What I learned from my middle school self

I found them while I was looking for something else. They’d been tucked away in a storage bin under my bed along with other relics of their time. Shuffling through papers and old mail and doodles, the hard wood caught my fingers and my attention.

There were two of them, one slightly bigger than the other. A dark wooden plaque with a stone protrusion of a basketball and hoop, each with its own engraving: “Most Improved Player.” “Coaches’ Award.”

I’d nearly forgotten that this part of my life had existed. You have to understand: I am a non-athlete from a family of athletes. All three of my siblings play soccer, and my dad coaches. He also used to coach college basketball, my sister played, and my brother plays.

I am a reader and a writer. I carry around books with dragons and molecules on the covers and I like listening to podcasts. I take art classes, have participated in the theater, and am passionate about science and journalism. Gym class was my least favorite and when forced to play soccer, I was always goalie. My mile run is a number I’m ashamed to type.

I don’t remember what compelled sixth-grade bookish me to sign up for basketball. It wasn’t something I’d ever done. I do remember my dad taking me aside to ask me if this was really what I wanted, and I said yes.

I don’t remember this either, but my dad has told the story enough times. We were well into thee season–a losing team–and he asked me, “Are you enjoying basketball?” I said yes. “Do you think you’re good?”

I laughed. “Oh, dad, I’m the worst.”

All of this came back to me as I looked at the awards this week. It wasn’t that receiving them meant that much–winning “most improved” is easy when you started out as bad as I was–but they sparked a question:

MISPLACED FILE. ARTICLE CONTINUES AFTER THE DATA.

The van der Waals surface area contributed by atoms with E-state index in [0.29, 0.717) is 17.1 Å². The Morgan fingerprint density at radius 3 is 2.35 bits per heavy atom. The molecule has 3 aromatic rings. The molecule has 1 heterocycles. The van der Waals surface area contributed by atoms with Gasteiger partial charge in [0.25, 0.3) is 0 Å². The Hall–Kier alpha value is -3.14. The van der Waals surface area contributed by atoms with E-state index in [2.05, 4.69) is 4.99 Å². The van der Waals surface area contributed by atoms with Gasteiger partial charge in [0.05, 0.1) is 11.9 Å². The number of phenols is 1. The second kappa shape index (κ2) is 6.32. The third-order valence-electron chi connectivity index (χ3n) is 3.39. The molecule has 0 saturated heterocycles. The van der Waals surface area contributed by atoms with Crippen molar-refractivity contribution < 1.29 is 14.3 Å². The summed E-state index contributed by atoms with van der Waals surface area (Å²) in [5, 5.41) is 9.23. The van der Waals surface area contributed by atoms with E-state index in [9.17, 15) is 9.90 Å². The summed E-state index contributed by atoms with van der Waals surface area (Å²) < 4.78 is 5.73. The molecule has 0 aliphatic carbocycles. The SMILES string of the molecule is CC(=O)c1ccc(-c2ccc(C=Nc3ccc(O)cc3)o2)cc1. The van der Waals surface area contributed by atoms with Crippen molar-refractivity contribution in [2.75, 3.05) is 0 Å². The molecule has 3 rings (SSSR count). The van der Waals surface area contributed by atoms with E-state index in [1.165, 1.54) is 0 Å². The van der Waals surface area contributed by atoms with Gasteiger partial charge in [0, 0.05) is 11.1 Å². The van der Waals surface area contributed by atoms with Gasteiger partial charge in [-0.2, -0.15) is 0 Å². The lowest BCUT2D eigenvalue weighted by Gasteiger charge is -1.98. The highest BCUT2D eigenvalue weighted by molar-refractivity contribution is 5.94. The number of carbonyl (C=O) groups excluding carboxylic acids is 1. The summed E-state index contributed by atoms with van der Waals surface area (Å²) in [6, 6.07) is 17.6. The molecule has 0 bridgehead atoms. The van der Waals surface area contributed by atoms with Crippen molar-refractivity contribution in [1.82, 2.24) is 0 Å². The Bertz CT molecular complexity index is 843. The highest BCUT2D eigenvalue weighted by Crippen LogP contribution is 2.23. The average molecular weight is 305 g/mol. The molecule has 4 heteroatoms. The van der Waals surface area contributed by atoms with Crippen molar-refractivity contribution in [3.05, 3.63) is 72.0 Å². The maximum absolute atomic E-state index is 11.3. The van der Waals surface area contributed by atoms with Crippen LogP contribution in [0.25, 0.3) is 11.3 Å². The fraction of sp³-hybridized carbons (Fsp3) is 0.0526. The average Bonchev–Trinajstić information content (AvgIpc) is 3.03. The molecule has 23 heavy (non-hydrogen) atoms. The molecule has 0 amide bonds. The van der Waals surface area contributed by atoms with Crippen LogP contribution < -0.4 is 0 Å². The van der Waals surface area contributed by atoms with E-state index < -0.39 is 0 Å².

Why don’t I do this anymore?

Not basketball. There’s a good reason I don’t do basketball anymore. But in middle school, I wasn’t afraid to try. I wasn’t afraid of being humiliated, because I was eager to learn. I wasn’t afraid to do something I’d never done before with people who weren’t “my people,” because the point was to do something I’d never done before and all people were my people.

Why don’t I do that anymore?

I don’t have a good answer. But I’m thinking of taking those silly sixth-grade plaques to my college dorm room until I think of one.

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I want to hold on to this week, but I’m not sure if here is the place to do it. So instead, you get a list of random thoughts about nothing.

Disclaimer: I always hate these posts on other blogs. So, if you’re like me, go read one of my other posts. Or don’t. Just skip this one. It’s the first time I’ve done this and it might be the last. Or like, feel free to use them as writing prompts or something. I’d love to see what you come up with in the comments below. Just know all work is copyrighted ;P

-The fire may have flickered, but the embers never died.

-I miss the creek already.

-I claim your words.

-This may be a spiritual battle, but the forces are greater than me. And of the two, I know which is stronger.

-God is not based on how I feel, but on who he is.

-Here, it’s harder.

Weird post, I know. I’m sorry. But it’s been a long week. Blessings,
Bre